Diamonds and the Royals.

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(Left: Maharaja Khanderao. Right: Maharaja Malhar Rao; images courtesy of Wikipedia)

What was once a ceremonial collar necklace, with the passage of time and change of ownership, turned into anklets and eventually ended up coming full circle as a choker necklace. The ceremonial necklace was initially intended for use by the Maharajas of Baroda. Maharaja Khanderao (the 8th Gaekwad of Baroda) and Maharaja Malhar Rao (the 9th Gaekwad of Baroda) have both been pictured wearing the ceremonial necklace. The Baroda Diamond Necklace was a collar necklace that was studded with rose-cut diamonds and cabochon (stones that are cut with highly polished, rounded or convex tops with no faceting and flat or slightly domed bases) emeralds.

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(Maharani Sita Devi, India’s Wallis Simpson; image courtesy of Pinterest)

Rumour has it; this ceremonial necklace was taken apart in the 1940s to restructure new pieces of jewellery for Maharani Sita Devi, the second wife of Maharaja Pratapsinh Gaekwad. The Maharani was known as India’s Wallis Simpson because she too, left her husband for the Maharaja. Wallis Simpson was an American socialite (also a two time divorcée) that fell in mutual love with King Edward VIII, who abdicated his throne to marry her.  Apparently the new Maharani had anklets made out of those gems (from the Baroda Diamond Necklace).

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(The diamond and emerald choker for the Duchess of Windsor restructured from Sita Devi’s anklets by Harry Winston; image courtesy of History of Vadodara)

When the 50s rolled in, the Maharani sold the aforementioned pair of emerald and diamond anklets to Harry Winston; a jeweller from New York. Mr. Winston had the gems fitted into a necklace featuring 52 pear-shaped cabochon emeralds weighing 670 carats. This necklace made from reconstituted diamonds and emeralds found their way into the possession of Wallis Simpson, the then Duchess of Windsor. The Duchess wore the said jewellery to a Paris ball, where Sita Devi was also a guest. It is said that the Maharani casually remarked on the beauty of the necklace, while snidely adding something to the effect of, ‘those emeralds used to be my anklets’. The Duchess of Windsor was said to have taken offence at the remark; she returned the diamond choker to her jeweller.

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(Wallis Simpson, Duchess of Windsor; image courtesy of Marie Claire)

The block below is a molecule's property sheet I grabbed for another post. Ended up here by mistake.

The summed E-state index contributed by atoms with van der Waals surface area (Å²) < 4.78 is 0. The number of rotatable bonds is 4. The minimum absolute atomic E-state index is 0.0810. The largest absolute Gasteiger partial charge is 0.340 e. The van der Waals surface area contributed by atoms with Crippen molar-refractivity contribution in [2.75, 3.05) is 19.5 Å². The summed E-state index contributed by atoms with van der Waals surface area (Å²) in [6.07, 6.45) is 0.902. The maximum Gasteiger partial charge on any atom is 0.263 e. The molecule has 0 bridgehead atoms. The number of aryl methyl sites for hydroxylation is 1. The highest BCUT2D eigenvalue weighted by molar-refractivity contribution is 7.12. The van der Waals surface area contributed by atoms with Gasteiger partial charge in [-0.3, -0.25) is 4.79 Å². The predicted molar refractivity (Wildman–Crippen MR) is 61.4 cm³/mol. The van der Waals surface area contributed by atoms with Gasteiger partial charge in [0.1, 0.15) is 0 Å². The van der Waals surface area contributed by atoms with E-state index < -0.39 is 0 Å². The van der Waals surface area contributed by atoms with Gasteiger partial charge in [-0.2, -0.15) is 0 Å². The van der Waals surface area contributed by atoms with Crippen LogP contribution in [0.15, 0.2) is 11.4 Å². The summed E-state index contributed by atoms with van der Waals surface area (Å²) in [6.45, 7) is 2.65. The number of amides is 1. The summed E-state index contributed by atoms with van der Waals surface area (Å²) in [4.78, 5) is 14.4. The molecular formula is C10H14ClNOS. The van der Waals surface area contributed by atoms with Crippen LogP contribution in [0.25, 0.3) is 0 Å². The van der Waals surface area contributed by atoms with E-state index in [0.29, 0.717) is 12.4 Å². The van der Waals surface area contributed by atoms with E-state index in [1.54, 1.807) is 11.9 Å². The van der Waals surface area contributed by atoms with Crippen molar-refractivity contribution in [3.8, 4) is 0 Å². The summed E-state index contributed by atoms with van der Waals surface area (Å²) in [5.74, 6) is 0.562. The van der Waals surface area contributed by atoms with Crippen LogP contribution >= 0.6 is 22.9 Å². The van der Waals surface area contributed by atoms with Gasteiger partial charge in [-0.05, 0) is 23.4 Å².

That was the last that was known of the Baroda Diamond Necklace; rather, the restructured jewels.

 

The Rising of the Moon of Baroda.

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( The Moon of Baroda, image courtesy of Pinterest)

The Moon of Baroda is a diamond that has been in the possession of the Gaekwads; the royal family of Baroda, which is where this gem was discovered, for about 500 years,. The diamond, when found in the rough was 25.95 carats. A canary yellow shade in colour, it was later cut into a 24.04 carats diamond in the shape of a pear.

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(Portrait of Empress Maria Theresa by Martin van Meytens; image courtesy of Dea/ A. Dagli Orti, Getty Images)

The diamond travelled quite a bit and passed through the hands of some rather renowned individuals. It was sent to the Empress Maria Theresa (who was the only female ruler of the Habsburg dominions/Austrian part of the Holy Royal Empire) by the Gaekwads. However there isn’t any photographic evidence or any visual proof in her portraits, of her ever having worn the necklace. However there are speculations that the necklace may have been worn by one of her youngest daughters, Marie-Antoinette, wife of Louis XVI.

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(Portrait of Marie-Antoinette by Vigee Le Brun, image courtesy of Biography.com)

Marie-Antoinette was guillotined in 1793; incidentally the myth associated with the necklace is that it brings bad luck to its wearer if it is taken overseas.

Upon its return to Baroda, the Maharaja had the diamond set into a necklace sometime in 1860. The 1920s saw the diamond necklace sold off by the Maharaja Sayaji Rao Gaekwad to an unknown buyer. Meyer Rosenbaum of Detroit (who was President of the Meyer Jewelry Company) then purchased the diamond in 1943.